Sitting on the bench in his street clothes is as close as Sidney Moncrief should have been to the floor of the Mecca during Game 2 of the NBA Eastern Conference semifinal playoff series.

But he was a lot closer than that and ended up as a major factor in the Milwaukee Bucks' 119-107 victory over the Philadelphia 76ers Thursday night.

Playing 37 minutes, he provided 16 points, six rebounds and a barrel-full of inspiration.

Now, the Bucks hope to regain the home-court advantage by winning at the Spectrum Saturday afternoon.

His status for that game probably won't be decided until game time. The torn muscle in his left foot obviously bothered him today because he was unable to practice with the team.

It bothered him during Thursday night's game, too, and long afterward.

He spent an hour in the trainer's room before he was able to leave the building. "It was a very heroic performance," said the Bucks' vice president, John Steinmiller.

Inspired performances have been the norm for Moncrief during his seven seasons with the team.

He is nicknamed SuperSid, and two seasons ago the cover of the team's media guide featured him ripping off his sport shirt and tie to reveal a Superman uniform.

Those who would consider the pose contrived probably weren't at the Mecca Thursday.

The torn muscle, a result of the team's first-round sweep of the New Jersey Nets, had sidelined him Tuesday's opening game of the series, which the 76ers won, 118-112.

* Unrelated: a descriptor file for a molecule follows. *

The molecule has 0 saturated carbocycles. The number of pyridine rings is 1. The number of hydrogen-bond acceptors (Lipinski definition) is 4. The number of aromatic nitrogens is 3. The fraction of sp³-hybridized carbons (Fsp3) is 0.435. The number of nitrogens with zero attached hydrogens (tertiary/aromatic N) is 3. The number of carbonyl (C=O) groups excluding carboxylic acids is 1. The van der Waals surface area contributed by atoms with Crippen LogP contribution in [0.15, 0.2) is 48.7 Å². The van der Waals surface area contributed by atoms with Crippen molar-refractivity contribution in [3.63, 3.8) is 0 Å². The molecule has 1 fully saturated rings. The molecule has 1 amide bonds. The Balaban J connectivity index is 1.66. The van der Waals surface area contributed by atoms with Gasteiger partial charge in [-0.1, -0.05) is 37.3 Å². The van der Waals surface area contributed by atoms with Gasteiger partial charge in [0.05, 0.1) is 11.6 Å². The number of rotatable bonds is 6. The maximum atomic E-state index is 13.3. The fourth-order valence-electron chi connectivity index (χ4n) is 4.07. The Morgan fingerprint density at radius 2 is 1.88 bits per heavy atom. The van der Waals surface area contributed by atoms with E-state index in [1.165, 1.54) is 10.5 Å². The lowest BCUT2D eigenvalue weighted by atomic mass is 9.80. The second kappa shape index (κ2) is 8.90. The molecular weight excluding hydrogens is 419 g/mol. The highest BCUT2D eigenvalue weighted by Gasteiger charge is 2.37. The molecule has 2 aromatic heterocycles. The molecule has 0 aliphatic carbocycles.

The next day, he got a shot of painkiller, but it didn't help. Doctors had said he'd need 10 to 14 days to heal completely, anyway. By that time, the Bucks, who had lost to the 76ers in six straight previous playoff games, might well be on a prolonged vacation.

When he arrived in the locker room before the game and said he felt well enough to play some, the Bucks were in business.

"The way we feel here," said guard Craig Hodges, "is that everybody cares for each other. Sidney was hurt, but we all felt it, too. When he went out there, that made us all want to do our best for him."

Maybe that's one reason why Moncrief played, center Randy Breuer suggested.

"I think the big thing was that he wasn't going to injure it more by playing," Breuer said. "It was just a case of withstanding the pain. If you can play and believe you can help, you do it; we all do it."

Coach Don Nelson of the Bucks said it would be hard to measure how much Moncrief's presence meant to the Bucks. Any added adrenaline could have been a factor in Milwaukee's 50-29 edge in rebounding, only the second time the 76ers have been outrebounded in seven playoff games.

"We just committed ourselves to really trying to block out whenever a shot went up," Nelson said. "Of course that's not as easy to do as it is to say. It really doesn't matter who's guarding him. If you don't block out, he's going to get to the ball."

It's fitting that Moncrief got the biggest offensive rebound of the game. After appearing to reinjure his foot, he somehow limped through a thicket of bodies to get the ball and put it back up for a score.

"He's amazing," Hodges said. "He plays so hard and it's the same thing every night -- and it's not as if he's only playing on the outside.

"He's down low, doing all the dirty work. You have to admire that."